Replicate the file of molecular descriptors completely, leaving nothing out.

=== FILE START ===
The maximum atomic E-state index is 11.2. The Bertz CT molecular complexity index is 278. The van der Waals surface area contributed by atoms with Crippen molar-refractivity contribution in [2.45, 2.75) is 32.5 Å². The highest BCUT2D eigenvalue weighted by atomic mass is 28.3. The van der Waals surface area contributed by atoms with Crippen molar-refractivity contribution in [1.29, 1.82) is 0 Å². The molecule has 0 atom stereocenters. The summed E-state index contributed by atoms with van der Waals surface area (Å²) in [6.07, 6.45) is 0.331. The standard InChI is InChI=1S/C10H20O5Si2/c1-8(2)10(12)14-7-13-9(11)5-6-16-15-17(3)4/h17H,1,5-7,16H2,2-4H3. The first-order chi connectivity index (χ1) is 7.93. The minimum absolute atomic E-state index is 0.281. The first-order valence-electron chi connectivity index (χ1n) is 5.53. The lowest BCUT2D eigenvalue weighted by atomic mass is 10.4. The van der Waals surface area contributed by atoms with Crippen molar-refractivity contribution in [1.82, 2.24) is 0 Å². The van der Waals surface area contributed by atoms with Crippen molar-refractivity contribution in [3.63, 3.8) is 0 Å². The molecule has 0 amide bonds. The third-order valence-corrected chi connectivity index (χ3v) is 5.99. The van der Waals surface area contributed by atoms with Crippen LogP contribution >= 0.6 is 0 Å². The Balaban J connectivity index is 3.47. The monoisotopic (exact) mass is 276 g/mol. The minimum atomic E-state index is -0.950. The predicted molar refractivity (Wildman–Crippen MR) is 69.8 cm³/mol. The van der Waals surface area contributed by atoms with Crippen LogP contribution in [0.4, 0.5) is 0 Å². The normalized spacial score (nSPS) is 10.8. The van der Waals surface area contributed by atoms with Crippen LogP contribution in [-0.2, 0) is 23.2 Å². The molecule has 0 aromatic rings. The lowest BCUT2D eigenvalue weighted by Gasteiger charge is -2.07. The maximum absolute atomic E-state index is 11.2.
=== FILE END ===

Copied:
The maximum atomic E-state index is 11.2. The Bertz CT molecular complexity index is 278. The van der Waals surface area contributed by atoms with Crippen molar-refractivity contribution in [2.45, 2.75) is 32.5 Å². The highest BCUT2D eigenvalue weighted by atomic mass is 28.3. The van der Waals surface area contributed by atoms with Crippen molar-refractivity contribution in [1.29, 1.82) is 0 Å². The molecule has 0 atom stereocenters. The summed E-state index contributed by atoms with van der Waals surface area (Å²) in [6.07, 6.45) is 0.331. The standard InChI is InChI=1S/C10H20O5Si2/c1-8(2)10(12)14-7-13-9(11)5-6-16-15-17(3)4/h17H,1,5-7,16H2,2-4H3. The first-order chi connectivity index (χ1) is 7.93. The minimum absolute atomic E-state index is 0.281. The first-order valence-electron chi connectivity index (χ1n) is 5.53. The lowest BCUT2D eigenvalue weighted by atomic mass is 10.4. The van der Waals surface area contributed by atoms with Crippen molar-refractivity contribution in [1.82, 2.24) is 0 Å². The van der Waals surface area contributed by atoms with Crippen molar-refractivity contribution in [3.63, 3.8) is 0 Å². The molecule has 0 amide bonds. The third-order valence-corrected chi connectivity index (χ3v) is 5.99. The van der Waals surface area contributed by atoms with Crippen LogP contribution >= 0.6 is 0 Å². The Balaban J connectivity index is 3.47. The monoisotopic (exact) mass is 276 g/mol. The minimum atomic E-state index is -0.950. The predicted molar refractivity (Wildman–Crippen MR) is 69.8 cm³/mol. The van der Waals surface area contributed by atoms with Crippen LogP contribution in [0.4, 0.5) is 0 Å². The normalized spacial score (nSPS) is 10.8. The van der Waals surface area contributed by atoms with Crippen LogP contribution in [-0.2, 0) is 23.2 Å². The molecule has 0 aromatic rings. The lowest BCUT2D eigenvalue weighted by Gasteiger charge is -2.07. The maximum absolute atomic E-state index is 11.2.